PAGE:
Today is a Good Day

Today is a good day. It’s the day that Caroline runs the New York Marathon. It’s the day that she’s been working for since January. It’s a day we thought was so far away when it was initially booked. Yet here we are, waiting for the race to officially start.

Today is a combination of happy and sad for me. I’m so happy that Caroline is in the US, running a marathon, doing what she does best, supporting her friends and running. Yet I’m sad because I can’t be there cheering her on. I suppose this is how she feels with me, I suppose this is why she’s running the marathon. She can’t be here to support me when I need it, so she’s supporting my organization. I only wish she had an organization that I could support like she is.  Still, I’m happy. I see Caroline on Tuesday, and we’ll get to do some touristy things in Roanoke (are there touristy things in Roanoke??). We’ll get to chat and be close. It’ll be like our friendship is supposed to be.

The auction has sold, we raised $172 for the Epilepsy Foundation, and our cause specifically. As soon as it actually posts it should bring us up quite a bit. The person who bought it is a coworker of mine, and despite our constant bickering, he’s a pretty decent guy.

So all in all, I’m a happy girl. Who can complain about having friends and family who are willing to go to the ends of the Earth for me. Seriously, My life… not so bad after all.

So, I really think that YOU, my dearest reader, should remember to donate. You can donate here, and show your support to not only me, but to my best friend who is willing to go to the ends of the Earth to support me.

Contest?

We obviously need help raising money. So, I’ve decided to run a competition amongst friends. The one who gets the most money for this fundraiser is the one who gets a $25 gift card for iTunes. If you get someone to donate (by begging/stealing/borrowing whatever) and they donate through the site, email me their name, and the amount. The person with the highest amount wins. I’ll keep the tallies here (and I’ll create a page with the tallies).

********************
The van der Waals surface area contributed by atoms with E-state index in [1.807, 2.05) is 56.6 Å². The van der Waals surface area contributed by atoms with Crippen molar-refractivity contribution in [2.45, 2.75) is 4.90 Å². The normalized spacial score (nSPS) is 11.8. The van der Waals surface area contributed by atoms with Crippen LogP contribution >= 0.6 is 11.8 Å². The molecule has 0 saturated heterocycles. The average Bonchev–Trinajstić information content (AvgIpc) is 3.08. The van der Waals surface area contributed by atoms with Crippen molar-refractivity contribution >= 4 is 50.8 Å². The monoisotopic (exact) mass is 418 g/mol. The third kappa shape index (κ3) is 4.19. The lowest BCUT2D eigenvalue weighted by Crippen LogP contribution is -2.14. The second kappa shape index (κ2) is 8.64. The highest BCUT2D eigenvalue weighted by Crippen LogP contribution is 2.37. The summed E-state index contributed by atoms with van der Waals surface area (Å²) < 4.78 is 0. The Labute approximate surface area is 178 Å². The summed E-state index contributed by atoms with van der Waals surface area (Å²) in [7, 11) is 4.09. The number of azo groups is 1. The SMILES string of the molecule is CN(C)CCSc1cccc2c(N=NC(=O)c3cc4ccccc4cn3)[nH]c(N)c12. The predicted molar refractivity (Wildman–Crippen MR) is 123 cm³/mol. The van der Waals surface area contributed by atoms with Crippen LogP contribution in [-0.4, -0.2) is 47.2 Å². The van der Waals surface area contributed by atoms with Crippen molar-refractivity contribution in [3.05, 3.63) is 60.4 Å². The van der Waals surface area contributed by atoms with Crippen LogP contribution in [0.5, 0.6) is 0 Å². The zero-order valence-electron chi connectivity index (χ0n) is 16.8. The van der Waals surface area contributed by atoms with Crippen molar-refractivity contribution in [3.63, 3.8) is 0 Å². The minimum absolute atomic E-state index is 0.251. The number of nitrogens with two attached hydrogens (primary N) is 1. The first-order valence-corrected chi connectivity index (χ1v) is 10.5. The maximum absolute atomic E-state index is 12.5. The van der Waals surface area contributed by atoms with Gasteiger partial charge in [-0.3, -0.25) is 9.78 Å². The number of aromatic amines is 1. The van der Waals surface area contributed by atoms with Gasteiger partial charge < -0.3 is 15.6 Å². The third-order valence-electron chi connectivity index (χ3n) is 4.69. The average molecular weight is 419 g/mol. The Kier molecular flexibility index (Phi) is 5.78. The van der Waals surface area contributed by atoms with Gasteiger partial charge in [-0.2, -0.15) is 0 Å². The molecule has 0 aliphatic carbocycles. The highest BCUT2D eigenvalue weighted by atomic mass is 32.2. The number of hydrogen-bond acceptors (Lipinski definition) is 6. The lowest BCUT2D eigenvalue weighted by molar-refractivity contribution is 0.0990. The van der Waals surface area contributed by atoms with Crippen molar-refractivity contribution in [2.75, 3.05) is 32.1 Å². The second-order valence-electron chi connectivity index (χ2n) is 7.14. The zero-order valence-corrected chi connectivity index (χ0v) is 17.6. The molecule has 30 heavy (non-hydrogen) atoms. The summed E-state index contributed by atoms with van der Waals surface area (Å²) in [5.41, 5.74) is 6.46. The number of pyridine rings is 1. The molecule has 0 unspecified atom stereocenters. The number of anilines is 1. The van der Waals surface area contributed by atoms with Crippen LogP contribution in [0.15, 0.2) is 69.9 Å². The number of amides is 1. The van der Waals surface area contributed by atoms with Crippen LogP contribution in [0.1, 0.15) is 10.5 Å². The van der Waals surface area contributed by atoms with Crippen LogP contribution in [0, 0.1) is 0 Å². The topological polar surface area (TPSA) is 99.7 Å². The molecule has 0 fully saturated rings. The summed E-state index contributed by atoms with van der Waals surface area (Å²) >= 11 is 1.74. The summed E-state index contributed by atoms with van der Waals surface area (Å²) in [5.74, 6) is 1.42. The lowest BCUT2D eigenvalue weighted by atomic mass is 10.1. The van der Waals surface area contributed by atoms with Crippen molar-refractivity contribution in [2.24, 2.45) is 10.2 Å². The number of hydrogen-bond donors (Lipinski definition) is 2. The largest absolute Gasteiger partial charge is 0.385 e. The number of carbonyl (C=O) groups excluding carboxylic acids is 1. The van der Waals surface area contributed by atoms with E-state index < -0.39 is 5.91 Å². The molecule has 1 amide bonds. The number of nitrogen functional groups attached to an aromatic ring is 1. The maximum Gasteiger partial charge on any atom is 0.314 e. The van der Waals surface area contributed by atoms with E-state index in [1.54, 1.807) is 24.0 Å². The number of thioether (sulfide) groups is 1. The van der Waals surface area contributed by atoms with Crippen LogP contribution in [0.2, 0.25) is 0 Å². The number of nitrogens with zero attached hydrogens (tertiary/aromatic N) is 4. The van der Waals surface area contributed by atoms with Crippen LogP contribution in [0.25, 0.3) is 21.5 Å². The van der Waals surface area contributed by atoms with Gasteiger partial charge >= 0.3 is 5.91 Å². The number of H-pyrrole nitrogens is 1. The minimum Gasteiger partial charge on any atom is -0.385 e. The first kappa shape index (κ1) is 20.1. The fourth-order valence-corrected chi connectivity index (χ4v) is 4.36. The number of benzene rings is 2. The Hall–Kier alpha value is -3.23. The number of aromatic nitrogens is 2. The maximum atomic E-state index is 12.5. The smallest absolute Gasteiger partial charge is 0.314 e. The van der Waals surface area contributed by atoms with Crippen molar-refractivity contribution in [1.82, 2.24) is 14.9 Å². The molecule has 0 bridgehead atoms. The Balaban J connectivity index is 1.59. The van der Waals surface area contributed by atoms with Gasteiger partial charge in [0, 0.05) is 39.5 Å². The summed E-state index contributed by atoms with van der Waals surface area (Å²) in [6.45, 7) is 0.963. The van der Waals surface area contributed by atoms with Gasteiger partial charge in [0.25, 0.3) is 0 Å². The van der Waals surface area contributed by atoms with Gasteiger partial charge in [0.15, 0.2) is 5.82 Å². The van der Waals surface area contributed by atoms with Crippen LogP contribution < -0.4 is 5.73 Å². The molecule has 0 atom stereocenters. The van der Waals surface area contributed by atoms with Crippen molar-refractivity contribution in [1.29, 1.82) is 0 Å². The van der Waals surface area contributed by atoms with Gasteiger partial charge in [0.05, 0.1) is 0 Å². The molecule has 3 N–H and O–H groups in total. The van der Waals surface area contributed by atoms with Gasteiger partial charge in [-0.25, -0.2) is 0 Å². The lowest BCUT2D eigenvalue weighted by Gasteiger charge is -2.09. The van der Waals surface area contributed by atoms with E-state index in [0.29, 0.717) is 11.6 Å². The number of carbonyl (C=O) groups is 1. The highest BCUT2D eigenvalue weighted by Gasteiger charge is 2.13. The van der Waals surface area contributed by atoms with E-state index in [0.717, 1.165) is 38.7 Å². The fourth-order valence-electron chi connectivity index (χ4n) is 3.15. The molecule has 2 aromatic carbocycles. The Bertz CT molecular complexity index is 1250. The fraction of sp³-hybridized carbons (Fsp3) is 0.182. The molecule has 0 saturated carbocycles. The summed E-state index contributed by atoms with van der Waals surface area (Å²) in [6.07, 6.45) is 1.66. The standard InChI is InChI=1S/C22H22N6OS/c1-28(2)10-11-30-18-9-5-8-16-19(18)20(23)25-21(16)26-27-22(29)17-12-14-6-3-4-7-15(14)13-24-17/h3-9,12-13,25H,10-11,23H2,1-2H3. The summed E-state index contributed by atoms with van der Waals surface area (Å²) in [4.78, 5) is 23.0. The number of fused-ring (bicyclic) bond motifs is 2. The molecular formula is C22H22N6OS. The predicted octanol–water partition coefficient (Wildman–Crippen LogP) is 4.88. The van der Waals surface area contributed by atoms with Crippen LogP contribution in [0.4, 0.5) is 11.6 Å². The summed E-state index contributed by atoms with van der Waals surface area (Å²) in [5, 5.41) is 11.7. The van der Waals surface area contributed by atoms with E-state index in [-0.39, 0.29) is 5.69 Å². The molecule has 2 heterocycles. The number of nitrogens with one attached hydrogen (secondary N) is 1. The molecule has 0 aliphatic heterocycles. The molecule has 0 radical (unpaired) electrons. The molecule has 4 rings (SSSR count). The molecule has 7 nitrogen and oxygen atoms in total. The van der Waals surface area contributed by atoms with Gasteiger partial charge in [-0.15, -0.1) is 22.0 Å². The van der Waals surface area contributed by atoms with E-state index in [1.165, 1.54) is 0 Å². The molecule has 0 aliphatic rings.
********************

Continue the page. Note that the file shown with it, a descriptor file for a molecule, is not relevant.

$25 isn’t much, but it’d be a good Christmas present… Just think about it!

The Virtual Gift Basket

So, if you follow me on Twitter, or Facebook, you may know about my idea for my big fundraiser. If not, I’m going to tell you now.

I’m putting together a “virtual” gift basket. I’m asking all of my favorite online vendors to donate a gift card so we can make a gift basket to auction off for the Epilepsy Foundation. I’ve asked Thinkgeek, Delight.com, Japanistic, Threadless, Netflix, ModCloth and actually loads more (It was a major project last night) to donate a gift certificate. That’s it. That’s all they have to do. Once they do that, I’ll put them together make a “gift basket” out of them and then auction them off.

No one has to put up with whatever I manage to get donated item wise (cause let’s be honest… sometimes you get ugly cats out of the deal.. Long story), and you can shop at some of the less well known online vendors (not to mention some of my favorite ones!)

Delight has pledged $50. They are one of my FAVORITE online businesses and they have something for nearly everyone.

Emily’s Edibles just donated 1 box of their yummy goodness with NO SHIPPING to the winner of the auction!!

Kroger just donated a $50 gift card! Kroger has locations (and different chains) around the country!

JapanisticDiscount + free shipping!

ModCloth $25 gift certificate!

Thinkgeek $150 gift certificate!!

So let’s see where we go from there.  I’ll update this blog often with any gift cards we get from different businesses. So you can see the status of the basket here! If you think of any business to add, please let me know. If you know someone who works there and I can get to them directly? Let me know that as well. Who needs help in this project?? Yeah… This girl.

Seizures and Stress

One of the biggest causes of my seizures: Stress. Emotional stress, physical stress, work stress, stress of any kind causes me to have seizures. The problem with stress is it isn’t a variable you can avoid. Strobe lights cause seizures? Yeah, don’t go to that rave. Problem solved. Caffeine? Don’t drink coffee. The physical variables are easy to avoid. It’s the emotional ones that cause problems.

Yesterday, for whatever reason, I was listening to a CD I had in 2003 ish. I was feeling nostalgic for the “old” music of my college years. 2003  was a hard year for me though. It was the year one of my best friends died, it was the year that the round of seizures prior to this one started. It was just… Not a good time for me. A song came on that reminded me of my friend’s death and there we went. I started crying and feeling more emotionally unstable than I have in a long time (Thank you Keppra. I love your mood swings. Can’t wait till you’re out of my life). I missed him so much I couldn’t help but sob. It felt like the first day after his loss all over again.